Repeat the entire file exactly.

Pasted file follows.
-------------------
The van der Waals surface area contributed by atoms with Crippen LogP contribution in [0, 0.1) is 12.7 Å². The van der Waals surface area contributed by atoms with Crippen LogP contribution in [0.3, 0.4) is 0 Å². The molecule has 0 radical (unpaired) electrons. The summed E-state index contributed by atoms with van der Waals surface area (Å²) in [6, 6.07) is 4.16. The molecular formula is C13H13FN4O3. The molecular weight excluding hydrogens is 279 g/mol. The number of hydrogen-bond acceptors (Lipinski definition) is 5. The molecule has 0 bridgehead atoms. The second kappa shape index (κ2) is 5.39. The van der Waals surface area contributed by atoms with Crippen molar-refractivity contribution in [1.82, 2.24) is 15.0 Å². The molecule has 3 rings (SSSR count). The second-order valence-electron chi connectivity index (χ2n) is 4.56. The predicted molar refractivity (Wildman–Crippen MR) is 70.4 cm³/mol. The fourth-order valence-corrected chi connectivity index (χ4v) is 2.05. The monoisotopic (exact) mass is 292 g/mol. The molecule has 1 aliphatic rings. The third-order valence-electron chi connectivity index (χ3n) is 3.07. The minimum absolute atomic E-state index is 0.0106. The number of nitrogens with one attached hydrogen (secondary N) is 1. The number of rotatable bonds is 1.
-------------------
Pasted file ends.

The van der Waals surface area contributed by atoms with Crippen LogP contribution in [0, 0.1) is 12.7 Å². The van der Waals surface area contributed by atoms with Crippen LogP contribution in [0.3, 0.4) is 0 Å². The molecule has 0 radical (unpaired) electrons. The summed E-state index contributed by atoms with van der Waals surface area (Å²) in [6, 6.07) is 4.16. The molecular formula is C13H13FN4O3. The molecular weight excluding hydrogens is 279 g/mol. The number of hydrogen-bond acceptors (Lipinski definition) is 5. The molecule has 0 bridgehead atoms. The second kappa shape index (κ2) is 5.39. The van der Waals surface area contributed by atoms with Crippen molar-refractivity contribution in [1.82, 2.24) is 15.0 Å². The molecule has 3 rings (SSSR count). The second-order valence-electron chi connectivity index (χ2n) is 4.56. The predicted molar refractivity (Wildman–Crippen MR) is 70.4 cm³/mol. The fourth-order valence-corrected chi connectivity index (χ4v) is 2.05. The monoisotopic (exact) mass is 292 g/mol. The molecule has 1 aliphatic rings. The third-order valence-electron chi connectivity index (χ3n) is 3.07. The minimum absolute atomic E-state index is 0.0106. The number of nitrogens with one attached hydrogen (secondary N) is 1. The number of rotatable bonds is 1.